Teen Pregnancy Statistics Continue To Rise

Despite sex education in schools and all the ads for birth control pills and condoms, teenage pregnancies continue to be a problem. In fact, teen pregnancy statistics are rising more than they ever have before. Is there a way to stop these teen pregnancy statistics from rising? Can we reverse our societal trend of babies having babies? We can but first we’re going to have to realize that teens are under a lot of pressure. Suddenly their bodies are changing, their hormones are raging and cliques and image become so very important. Sex, too, is important. It’s likely that every teen knows which one of his classmates have had sex and which ones haven’t. Some of these may be made up stories but sex is very much a discussion topic among many teens. Without education, however, these teens will continue to experiment with sex and the teen pregnancy statistics will continue to escalate out of control.

Peer Pressure

Many parents are afraid to talk to their teens about sex and birth control and about the rising trend in teen pregnancy statistics. They figure if they hold off on the talk as long as possible, there’s a chance the teen won’t even think about sex. You should know, however, that teens think about sex…a lot. With or without the talk, your teen is going to be exposed to sex via the TV, movies, magazines, books, and even their peers. In fact, the teen pregnancy statistics may be affected largely by peer pressure. If you’re not having sex in some teen social circles, you’re seen as weird or out of the ordinary. Therefore, teens have sex to appease their peers and to cross some sort of imaginary threshold that puts them into the ‘not a virgin anymore’ category. Unfortunately birth control is rarely a part of this teenage initiation practice.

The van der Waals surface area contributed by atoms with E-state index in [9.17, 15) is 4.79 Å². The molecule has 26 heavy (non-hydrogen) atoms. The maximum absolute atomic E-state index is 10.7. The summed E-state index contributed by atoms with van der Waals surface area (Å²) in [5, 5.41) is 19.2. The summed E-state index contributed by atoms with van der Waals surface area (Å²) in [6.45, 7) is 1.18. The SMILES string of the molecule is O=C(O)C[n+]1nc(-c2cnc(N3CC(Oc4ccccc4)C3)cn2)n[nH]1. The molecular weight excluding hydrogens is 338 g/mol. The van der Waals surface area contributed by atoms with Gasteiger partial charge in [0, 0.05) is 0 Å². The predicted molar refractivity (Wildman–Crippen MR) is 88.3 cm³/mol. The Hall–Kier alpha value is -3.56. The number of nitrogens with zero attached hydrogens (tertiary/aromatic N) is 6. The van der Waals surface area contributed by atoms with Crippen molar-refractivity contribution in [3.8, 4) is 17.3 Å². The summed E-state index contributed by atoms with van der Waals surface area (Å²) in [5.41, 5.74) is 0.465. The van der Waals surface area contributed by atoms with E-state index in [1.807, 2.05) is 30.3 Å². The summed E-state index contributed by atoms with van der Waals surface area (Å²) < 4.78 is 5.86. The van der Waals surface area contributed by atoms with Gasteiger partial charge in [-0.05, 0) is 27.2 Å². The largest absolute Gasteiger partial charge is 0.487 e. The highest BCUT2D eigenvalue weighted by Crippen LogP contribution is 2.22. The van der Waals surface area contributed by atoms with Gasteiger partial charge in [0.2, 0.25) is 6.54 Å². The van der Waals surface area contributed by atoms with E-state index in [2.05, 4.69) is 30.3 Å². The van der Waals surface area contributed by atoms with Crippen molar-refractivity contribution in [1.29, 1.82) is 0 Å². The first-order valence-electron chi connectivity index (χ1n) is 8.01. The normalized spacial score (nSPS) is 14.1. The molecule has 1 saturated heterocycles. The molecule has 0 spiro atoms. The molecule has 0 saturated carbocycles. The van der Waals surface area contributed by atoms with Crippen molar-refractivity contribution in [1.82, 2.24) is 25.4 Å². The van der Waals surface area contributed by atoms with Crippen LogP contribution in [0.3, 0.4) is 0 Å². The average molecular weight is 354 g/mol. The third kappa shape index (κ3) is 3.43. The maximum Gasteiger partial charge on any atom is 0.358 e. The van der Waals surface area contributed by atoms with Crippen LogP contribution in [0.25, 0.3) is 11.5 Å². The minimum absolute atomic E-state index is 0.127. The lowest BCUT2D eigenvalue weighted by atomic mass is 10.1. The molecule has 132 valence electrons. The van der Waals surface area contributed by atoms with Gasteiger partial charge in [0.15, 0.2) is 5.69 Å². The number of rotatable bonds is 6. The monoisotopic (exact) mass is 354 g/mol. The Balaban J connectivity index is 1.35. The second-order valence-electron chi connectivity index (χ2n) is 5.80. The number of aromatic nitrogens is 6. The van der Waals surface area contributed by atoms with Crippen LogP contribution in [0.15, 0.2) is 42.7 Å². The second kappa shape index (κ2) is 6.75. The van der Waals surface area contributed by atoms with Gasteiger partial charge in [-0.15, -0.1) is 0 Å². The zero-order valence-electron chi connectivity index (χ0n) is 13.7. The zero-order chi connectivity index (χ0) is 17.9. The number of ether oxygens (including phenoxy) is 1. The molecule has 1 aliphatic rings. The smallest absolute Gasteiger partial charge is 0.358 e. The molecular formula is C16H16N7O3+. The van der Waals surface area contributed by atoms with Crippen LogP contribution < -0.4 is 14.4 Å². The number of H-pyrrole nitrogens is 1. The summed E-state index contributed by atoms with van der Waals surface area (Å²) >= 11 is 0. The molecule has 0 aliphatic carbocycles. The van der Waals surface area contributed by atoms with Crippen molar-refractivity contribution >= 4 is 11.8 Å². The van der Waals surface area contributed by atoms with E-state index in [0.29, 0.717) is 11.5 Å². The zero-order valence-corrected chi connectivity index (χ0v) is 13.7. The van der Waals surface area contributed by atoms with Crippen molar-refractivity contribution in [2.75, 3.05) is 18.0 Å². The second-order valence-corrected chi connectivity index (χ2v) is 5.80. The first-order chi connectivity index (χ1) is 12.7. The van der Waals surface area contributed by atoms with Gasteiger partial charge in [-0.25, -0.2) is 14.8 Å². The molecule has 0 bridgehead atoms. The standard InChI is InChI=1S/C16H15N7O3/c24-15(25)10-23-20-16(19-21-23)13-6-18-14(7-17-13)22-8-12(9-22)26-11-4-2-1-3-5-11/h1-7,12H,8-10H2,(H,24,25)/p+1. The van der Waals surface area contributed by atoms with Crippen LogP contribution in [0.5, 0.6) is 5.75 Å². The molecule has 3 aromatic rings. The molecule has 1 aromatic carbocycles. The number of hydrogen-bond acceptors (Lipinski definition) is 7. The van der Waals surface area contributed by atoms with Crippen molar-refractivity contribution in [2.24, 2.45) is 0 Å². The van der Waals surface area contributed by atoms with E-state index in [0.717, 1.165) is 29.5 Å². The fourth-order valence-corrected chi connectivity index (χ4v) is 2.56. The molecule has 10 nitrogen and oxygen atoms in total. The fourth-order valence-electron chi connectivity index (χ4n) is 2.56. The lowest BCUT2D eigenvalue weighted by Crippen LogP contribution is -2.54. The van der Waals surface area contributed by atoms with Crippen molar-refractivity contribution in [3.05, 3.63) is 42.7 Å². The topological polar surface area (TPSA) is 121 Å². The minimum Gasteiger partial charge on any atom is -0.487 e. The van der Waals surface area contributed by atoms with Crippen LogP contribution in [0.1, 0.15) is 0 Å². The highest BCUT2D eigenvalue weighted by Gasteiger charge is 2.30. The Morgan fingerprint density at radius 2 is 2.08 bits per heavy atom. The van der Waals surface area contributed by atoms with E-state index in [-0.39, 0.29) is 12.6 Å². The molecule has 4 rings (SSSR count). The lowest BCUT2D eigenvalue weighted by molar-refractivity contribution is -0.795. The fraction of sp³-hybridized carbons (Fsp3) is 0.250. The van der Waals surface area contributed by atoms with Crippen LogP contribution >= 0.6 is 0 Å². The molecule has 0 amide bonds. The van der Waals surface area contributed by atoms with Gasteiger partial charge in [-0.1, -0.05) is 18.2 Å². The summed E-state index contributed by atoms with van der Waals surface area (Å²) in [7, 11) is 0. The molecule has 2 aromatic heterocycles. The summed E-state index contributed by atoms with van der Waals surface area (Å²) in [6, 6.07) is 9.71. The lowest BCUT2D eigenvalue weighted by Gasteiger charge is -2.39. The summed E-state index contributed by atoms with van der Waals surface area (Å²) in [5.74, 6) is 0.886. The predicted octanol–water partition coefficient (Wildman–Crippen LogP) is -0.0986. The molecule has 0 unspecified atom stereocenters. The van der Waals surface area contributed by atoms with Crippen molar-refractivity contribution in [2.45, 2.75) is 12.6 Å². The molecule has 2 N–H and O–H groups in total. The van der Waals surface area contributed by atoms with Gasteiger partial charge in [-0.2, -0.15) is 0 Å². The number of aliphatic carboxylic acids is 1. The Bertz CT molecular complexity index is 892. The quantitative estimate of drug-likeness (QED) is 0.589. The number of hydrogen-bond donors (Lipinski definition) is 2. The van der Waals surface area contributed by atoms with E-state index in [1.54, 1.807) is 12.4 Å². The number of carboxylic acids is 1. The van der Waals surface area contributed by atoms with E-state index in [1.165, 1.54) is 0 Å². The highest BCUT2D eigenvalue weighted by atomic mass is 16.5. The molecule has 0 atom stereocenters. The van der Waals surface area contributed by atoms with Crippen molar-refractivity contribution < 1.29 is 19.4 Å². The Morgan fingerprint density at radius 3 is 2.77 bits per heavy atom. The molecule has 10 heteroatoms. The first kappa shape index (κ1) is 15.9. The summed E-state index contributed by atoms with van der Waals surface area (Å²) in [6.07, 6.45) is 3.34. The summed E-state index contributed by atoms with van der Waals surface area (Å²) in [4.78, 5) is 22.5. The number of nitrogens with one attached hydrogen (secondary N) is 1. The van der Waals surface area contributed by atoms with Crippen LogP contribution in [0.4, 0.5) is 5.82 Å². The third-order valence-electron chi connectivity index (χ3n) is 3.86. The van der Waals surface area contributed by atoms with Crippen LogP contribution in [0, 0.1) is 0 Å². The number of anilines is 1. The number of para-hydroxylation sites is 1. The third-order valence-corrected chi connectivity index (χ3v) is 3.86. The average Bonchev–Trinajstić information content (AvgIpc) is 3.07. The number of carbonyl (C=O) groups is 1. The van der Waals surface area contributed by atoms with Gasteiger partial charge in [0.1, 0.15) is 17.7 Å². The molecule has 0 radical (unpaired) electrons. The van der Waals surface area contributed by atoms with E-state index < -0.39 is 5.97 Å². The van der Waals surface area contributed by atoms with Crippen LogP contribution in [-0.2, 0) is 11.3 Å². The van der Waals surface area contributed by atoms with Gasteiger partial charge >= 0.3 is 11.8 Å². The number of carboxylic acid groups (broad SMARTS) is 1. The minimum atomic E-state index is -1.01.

When two people, teenage or adult, are engaged in activities that lead up to sex, the desire and temptation become very great. If there is no birth control available, it can be very tempting to just go ahead without it. There’s something about sex on the brain that clouds rational and logical thinking. However, sometimes birth control is available and the people still have sex without it either because they think it feels better or they don’t want to kill the moment by preparing said birth control method.


By examining the rise in teenage pregnancy statistics, and knowing that they are constantly exposed to peer pressure and temptation, having birth control available to them may not be enough to curb the rise in teen pregnancy. Education is the only way. As a society, we need to teach our teens that pregnancy is a very permanent thing. A baby is a huge commitment and not one to be taken lightly. By educating our teens and teaching them to make smart and wise decisions, hopefully we can curb this trend of rising teen pregnancy statistics.